Tag Archives: Ivo Van Hove

How Poor Diction Can Hurt a Performance

images (16)Recently I had the pleasure of seeing the Tony-nominated production of The Crucible. I am a huge fan of director Ivo Van Hove’s work and loved his powerful production of A View From the Bridge earlier this season. Needless to say I was really looking forward to this evening at the theater. Unfortunately, I was disappointed. A large part of my disappointment was due to the fact that several of the main players were difficult to hear and understand.

There is a simple and profound lesson in this. If an audience member can’t hear you, there is a good chance they cease to care about you. AND if the character is important enough to the plot, one may even stop caring about the entire story. Fortunately, I know The Crucible quite well, having studied it in both high school and college. Even so, I found myself straining to catch certain plot points because I simply couldn’t hear some of the actors. And unlike most Broadway shows, these actors were not mic’d.

Whether you’re a young actor embarking on your career or a seasoned professional, it’s so important to take your voice and speech training seriously. Oftentimes young actors place way too much importance on getting the “emotion” of a speech and not enough focus on vocal clarity. Actors, first and foremost, need to be heard and understood. It is the most important aspect of your job. If I can’t hear or understand you, I can’t appreciate your beautiful character or emotional work!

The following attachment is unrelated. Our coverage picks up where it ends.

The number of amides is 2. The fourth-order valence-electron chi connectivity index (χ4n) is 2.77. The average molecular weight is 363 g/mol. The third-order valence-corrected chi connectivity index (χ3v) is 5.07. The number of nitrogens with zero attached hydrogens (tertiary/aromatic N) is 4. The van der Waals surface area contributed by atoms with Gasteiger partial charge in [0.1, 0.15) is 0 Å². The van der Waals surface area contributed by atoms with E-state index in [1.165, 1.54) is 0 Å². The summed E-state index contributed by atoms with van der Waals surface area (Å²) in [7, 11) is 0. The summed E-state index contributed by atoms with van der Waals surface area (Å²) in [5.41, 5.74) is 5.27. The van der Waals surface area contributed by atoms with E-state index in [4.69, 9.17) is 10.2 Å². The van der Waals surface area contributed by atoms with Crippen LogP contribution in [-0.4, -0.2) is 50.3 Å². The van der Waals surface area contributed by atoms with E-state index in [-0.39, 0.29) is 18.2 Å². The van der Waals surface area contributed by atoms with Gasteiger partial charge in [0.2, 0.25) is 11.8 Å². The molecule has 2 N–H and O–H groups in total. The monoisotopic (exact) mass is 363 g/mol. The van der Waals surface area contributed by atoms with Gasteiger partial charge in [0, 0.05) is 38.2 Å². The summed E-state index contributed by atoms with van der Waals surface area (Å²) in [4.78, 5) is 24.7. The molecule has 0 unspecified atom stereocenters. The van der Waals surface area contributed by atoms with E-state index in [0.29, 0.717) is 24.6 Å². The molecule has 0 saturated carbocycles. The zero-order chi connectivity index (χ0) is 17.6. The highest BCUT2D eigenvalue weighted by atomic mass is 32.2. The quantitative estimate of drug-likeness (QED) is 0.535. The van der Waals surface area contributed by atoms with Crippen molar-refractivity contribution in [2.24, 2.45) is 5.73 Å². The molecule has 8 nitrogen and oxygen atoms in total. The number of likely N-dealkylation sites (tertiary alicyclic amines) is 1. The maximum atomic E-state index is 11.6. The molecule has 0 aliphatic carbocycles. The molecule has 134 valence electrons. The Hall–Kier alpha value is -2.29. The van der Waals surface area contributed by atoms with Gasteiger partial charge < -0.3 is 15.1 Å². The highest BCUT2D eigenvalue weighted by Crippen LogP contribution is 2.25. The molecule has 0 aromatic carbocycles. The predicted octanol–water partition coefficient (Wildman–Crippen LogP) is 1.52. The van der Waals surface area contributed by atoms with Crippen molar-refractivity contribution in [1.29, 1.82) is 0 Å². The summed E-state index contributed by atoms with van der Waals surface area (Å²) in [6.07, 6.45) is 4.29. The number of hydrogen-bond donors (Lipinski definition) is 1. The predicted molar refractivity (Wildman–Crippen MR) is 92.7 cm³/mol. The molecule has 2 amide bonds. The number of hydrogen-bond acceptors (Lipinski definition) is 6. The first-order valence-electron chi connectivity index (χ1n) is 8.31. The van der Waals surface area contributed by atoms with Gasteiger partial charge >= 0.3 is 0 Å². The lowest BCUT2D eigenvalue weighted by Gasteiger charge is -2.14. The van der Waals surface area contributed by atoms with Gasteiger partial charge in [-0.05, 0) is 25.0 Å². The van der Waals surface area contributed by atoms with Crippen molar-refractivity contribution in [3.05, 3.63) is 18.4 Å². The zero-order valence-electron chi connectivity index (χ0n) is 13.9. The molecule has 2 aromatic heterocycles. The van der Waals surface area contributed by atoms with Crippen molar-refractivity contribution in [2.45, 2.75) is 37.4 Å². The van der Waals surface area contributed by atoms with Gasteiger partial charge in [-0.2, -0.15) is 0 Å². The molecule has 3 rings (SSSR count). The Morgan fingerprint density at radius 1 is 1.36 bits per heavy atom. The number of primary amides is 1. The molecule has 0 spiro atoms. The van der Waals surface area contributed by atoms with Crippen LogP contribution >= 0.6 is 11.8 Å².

That is not to say that you need to yell onstage in order to be understood. But you do need to be speaking from a supported and grounded place. It is also important to make sure that your consonants are sharp and crisp. In speech, the vowels carry the emotional life of the word and the consonants carry the thought. They are equally important.

If you are lacking training in voice and speech, check out my article on “5 Essential Physical Warm-Ups.” In that post you will find valuable information on how you can open up your body and voice so you are able to get a fuller breath and speak from a more open place. I also recommend picking up a copy of Edith Skinner’s Speak With Distinction in addition to working with a private coach who can help you speak with a more neutral American accent and improve your diction.

There are many variables in this business that are out of your control. One that isn’t is the clarity of your voice and speech. Don’t underestimate the importance of this aspect of your training. It can literally make or break your performance.